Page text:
Dealing With Simple Bathroom Issues and Repairs
Fall Tips and Winterizing
Cool fall temperatures serve as a reminder to prepare for the troubles that can come with extreme cold. The following simple preparations will help prevent costly repairs and repair headaches throughout the winter months.
– Disconnect outside water hoses. If left connected, water in the hoses can freeze and expand causing faucets and connecting pipes inside your home to freeze and break.
– Make sure outside faucets aren’t dripping or leaking. Make the necessary repairs or call a plumber before freezing temperatures arrive. Be aware that when pipes freeze, water pressure builds causing cracks – not matter if the pipe is made of plastic, copper or steel. Even a tiny crack can unleash more than 250 gallons of water in a single day.
If your home is equipped with interior shut-off valves leading to outside faucets, close them and drain water from the lines.
– In unheated areas, such as crawl spaces or garages, be sure pipes are insulated. Apply heat tape or thermostat-controlled heat cables around exposed pipes that may be prone to freezing
– Water heaters work harder during the winter months. This is the time of year to flush it out and remove sediment buildup which causes corrosion and shortens the lifespan of the heater and reduces heating efficiency. Drain several gallons from the faucet near the bottom of the tank. Connect a hose to the faucet and direct water into a nearby drain.
– Inspect and clean sump pump and pit Pumps exposed to extreme cold can freeze, preventing the pump from operating.
Tips for Holidays and Parties
Holidays and parties often bring more activity to your home’s plumbing and may result in excessive grease and food buildup in the kitchen drains and disposal. Holiday guests equate to more showers, baths and lots of extra toilet flushes. It takes just one major overload like a house full of guests to exasperate the situation and create a clogged drain Holiday Pipes clog because of a gradual buildup of grease, hair soap or food particles. To avoid plumbing disasters follow these tips:
– Avoid pouring fats or cooking oils down the drain. Liquid fats solidify and create clogs. Wipe congealed grease from pots
– Do not put stringy, fibrous waste into the garbage disposer (poultry skins, carrots, celery, pumpkin pulp or banana peels). The disposal is not designed to grind these items and they will clog your sink drain.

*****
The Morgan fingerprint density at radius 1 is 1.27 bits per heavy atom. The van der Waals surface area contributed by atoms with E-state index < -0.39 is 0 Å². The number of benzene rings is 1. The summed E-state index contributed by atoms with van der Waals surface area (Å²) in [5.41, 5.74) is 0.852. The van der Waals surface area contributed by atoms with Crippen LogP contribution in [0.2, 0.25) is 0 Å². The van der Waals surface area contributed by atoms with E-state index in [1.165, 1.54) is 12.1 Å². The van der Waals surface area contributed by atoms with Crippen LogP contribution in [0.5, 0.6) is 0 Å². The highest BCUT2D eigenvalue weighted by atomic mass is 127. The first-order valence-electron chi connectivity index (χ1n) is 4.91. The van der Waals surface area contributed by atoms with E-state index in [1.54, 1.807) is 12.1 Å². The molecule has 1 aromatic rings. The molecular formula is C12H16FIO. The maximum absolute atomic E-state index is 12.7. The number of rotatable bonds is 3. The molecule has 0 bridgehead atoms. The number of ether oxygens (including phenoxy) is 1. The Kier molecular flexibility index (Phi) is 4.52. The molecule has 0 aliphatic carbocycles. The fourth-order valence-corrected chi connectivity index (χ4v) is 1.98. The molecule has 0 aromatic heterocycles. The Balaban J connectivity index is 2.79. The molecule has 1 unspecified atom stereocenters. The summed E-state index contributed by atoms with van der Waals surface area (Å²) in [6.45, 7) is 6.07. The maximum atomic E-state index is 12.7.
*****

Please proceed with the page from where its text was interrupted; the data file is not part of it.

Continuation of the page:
– Run cold water down the drain for about 15 seconds before and after using the garbage disposal to flush waste down the main line.
– Before adding food debris, turn on the disposal.
– Avoid pushing too much food waste through the disposal at one time. Gradually feed waste while running cold water.
– Run the dishwasher and washing machine at night or at off times to conserve water temperature and pressure for your guests.
– Plan ahead and plan out showers throughout the day. Wait 10 minutes between showers
– Turn up the water heater slightly to retain hot water. Do not exceed 125° to avoid scalding.
– If shower pressure is weak, pour a cup of vinegar into a plastic bag…Place it over the shower head and soak. Use a twist tie to hold it in place overnight. In the morning, remove the bag and use a small brush to gently scrub off the mineral deposits to help restore water flow.
– Provide a trash bin in the bathroom to avoid the toilet being used as a trash can. Never flush cotton swabs, cotton balls, hair, facial scrub pads, diapers, sanitary products or similar items down the toilet. They do not easily dissolve and are responsible for most clogs.
When considering the purchase of new fixtures for your home, we suggest you choose a fixture made by one of the major manufacturers, such as American Standard, Kohler or Eljer.
Recently my water bills appear to be rather high. None of my faucets appear to leak. What else could cause high water bills?
Check to see if the toilet is leaking. First, check the water level to ensure that water is not overflowing the tank by way of the overflow pipe. This is the pipe in the middle of the tank with small tubing connected to it. If water is running into the overflow, adjust the fill valve to stop the flow approximately one inch below the top of the overflow tube or to the water level mark stamped on the side of the tank.
Second, put a few drops of food coloring into the tank to test the flush valve mechanism. If the water in the bowl changes color within 15 minutes, this indicates that water is leaking into the toilet bowl and that the ball or flapper needs to be replaced. (See also General Plumbing Tips)